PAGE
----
Northeast Washington's Colville National Forest offers exceptional opportunities for hunters, anglers and outdoor recreationists, offering chances at solitude and quiet pursuit of wildlife increasingly hard to find elsewhere across the Pacific Northwest. The Washington Chapter of Backcountry Hunters and Anglers has long supported permanent protections for important wild public lands on this forest, and this week submitted a letter to the U.S. Forest Service calling for increased wilderness recommendations for key Roadless Areas in the Forest's ten-year Colville Forest Plan revision.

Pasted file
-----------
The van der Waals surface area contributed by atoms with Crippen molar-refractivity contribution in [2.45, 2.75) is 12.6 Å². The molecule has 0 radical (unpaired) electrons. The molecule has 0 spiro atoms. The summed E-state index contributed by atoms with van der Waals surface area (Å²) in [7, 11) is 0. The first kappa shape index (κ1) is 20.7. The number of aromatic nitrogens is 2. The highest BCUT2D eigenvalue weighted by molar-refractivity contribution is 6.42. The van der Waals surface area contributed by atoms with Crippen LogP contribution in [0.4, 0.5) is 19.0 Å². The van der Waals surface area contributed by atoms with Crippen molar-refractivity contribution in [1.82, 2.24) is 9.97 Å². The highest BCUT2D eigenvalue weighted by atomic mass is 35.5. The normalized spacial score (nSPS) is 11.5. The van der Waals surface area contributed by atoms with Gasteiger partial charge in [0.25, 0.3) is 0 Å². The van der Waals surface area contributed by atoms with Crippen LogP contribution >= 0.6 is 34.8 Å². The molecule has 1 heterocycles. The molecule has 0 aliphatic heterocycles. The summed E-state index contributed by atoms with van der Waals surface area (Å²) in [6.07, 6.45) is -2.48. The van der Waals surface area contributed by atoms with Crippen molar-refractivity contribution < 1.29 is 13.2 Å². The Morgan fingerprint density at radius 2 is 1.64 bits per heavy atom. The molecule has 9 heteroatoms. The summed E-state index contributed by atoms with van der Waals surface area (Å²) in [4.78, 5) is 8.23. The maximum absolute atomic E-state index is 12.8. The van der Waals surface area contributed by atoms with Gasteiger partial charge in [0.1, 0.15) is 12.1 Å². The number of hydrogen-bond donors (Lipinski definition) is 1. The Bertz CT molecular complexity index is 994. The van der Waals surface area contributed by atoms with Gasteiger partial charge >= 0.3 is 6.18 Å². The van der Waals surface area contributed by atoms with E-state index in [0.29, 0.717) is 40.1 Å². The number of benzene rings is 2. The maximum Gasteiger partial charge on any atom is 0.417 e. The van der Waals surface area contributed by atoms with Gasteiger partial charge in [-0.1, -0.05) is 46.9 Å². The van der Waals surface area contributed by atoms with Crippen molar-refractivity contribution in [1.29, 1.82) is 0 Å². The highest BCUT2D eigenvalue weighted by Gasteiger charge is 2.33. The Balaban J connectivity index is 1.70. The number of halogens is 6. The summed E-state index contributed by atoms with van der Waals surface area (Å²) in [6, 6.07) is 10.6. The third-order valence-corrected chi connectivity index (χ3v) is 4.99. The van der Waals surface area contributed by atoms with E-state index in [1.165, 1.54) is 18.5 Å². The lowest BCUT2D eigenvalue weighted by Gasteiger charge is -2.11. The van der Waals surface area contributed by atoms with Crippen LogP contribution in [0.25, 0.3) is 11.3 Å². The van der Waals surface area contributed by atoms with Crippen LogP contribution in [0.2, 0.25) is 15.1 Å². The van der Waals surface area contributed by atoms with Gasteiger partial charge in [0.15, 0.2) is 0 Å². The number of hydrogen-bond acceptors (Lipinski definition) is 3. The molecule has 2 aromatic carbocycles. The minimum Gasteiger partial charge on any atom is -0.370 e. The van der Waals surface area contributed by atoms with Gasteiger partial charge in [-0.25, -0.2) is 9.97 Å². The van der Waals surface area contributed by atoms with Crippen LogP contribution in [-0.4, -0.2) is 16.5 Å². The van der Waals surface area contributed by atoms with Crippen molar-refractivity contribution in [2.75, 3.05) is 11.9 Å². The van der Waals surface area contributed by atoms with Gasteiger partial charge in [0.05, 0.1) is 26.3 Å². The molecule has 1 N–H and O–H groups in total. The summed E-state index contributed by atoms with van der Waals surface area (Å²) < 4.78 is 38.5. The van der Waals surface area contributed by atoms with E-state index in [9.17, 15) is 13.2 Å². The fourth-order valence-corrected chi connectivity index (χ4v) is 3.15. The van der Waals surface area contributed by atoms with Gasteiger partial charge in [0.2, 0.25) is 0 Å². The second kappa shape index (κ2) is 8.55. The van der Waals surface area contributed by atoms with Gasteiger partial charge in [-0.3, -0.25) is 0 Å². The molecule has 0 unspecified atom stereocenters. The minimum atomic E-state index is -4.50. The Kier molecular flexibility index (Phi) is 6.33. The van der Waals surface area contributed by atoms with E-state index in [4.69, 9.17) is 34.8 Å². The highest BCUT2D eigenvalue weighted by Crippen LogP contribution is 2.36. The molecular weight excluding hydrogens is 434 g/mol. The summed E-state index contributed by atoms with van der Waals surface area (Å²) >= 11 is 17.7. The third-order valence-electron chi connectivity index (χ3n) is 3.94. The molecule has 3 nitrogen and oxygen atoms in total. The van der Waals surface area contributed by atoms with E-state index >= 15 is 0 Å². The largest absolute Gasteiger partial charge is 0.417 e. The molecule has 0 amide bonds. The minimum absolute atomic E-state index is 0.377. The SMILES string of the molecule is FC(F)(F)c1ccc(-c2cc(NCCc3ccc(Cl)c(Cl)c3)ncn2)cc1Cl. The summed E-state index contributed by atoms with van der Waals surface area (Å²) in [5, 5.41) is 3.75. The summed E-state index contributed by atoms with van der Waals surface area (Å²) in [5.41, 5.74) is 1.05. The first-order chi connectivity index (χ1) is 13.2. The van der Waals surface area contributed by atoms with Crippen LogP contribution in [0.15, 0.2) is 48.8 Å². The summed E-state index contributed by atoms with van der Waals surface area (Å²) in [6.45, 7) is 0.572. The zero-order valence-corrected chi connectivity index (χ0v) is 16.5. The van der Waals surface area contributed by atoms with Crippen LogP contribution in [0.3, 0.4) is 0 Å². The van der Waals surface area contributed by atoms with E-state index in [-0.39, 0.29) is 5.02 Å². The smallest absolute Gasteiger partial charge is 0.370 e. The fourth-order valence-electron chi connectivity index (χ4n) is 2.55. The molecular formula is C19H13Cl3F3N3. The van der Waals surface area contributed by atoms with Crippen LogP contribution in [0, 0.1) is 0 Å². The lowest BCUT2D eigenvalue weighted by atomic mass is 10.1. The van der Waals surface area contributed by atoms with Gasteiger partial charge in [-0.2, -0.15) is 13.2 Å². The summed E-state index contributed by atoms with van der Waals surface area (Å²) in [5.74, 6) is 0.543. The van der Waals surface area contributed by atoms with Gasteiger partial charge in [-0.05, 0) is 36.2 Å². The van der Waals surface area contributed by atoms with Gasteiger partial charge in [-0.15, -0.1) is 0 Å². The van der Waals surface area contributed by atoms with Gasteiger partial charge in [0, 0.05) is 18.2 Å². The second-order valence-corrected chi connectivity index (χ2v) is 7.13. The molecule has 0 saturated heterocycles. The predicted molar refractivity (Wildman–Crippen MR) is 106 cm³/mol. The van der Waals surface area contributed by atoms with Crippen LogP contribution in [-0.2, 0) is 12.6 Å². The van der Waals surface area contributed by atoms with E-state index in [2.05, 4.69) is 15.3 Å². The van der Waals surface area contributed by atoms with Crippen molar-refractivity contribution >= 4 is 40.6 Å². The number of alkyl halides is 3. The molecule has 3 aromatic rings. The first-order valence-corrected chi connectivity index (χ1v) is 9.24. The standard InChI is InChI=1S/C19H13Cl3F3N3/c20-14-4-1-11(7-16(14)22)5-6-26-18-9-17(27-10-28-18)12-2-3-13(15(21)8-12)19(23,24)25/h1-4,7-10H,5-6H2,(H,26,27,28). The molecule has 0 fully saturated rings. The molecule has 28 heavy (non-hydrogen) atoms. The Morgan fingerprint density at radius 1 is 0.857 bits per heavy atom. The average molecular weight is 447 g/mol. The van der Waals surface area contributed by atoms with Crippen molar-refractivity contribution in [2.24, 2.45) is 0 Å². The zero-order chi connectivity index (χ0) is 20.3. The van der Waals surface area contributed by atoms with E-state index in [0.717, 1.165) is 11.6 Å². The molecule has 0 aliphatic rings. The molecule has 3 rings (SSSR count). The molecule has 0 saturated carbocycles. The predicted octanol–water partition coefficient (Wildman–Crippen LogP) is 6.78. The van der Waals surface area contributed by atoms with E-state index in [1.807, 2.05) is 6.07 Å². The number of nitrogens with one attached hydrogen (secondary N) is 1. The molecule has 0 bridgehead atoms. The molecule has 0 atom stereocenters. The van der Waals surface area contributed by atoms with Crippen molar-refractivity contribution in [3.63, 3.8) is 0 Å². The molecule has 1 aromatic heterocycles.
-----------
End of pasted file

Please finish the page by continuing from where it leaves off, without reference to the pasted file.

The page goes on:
The Colville National Forest contains more than 220,000 acres of wilderness-quality lands but less than three percent is currently designated Wilderness, the smallest amount of any national forest in the Pacific Northwest. Most notable is the absence of wilderness protections for wild country in the Kettle River Mountain Range. We believe an appropriate balance can be reached to support local communities and economies and ensure continued non-motorized access to wilderness and roadless areas, including through consistent trail maintenance, while permanently protecting northeast Washington’s wildest lands for future generations.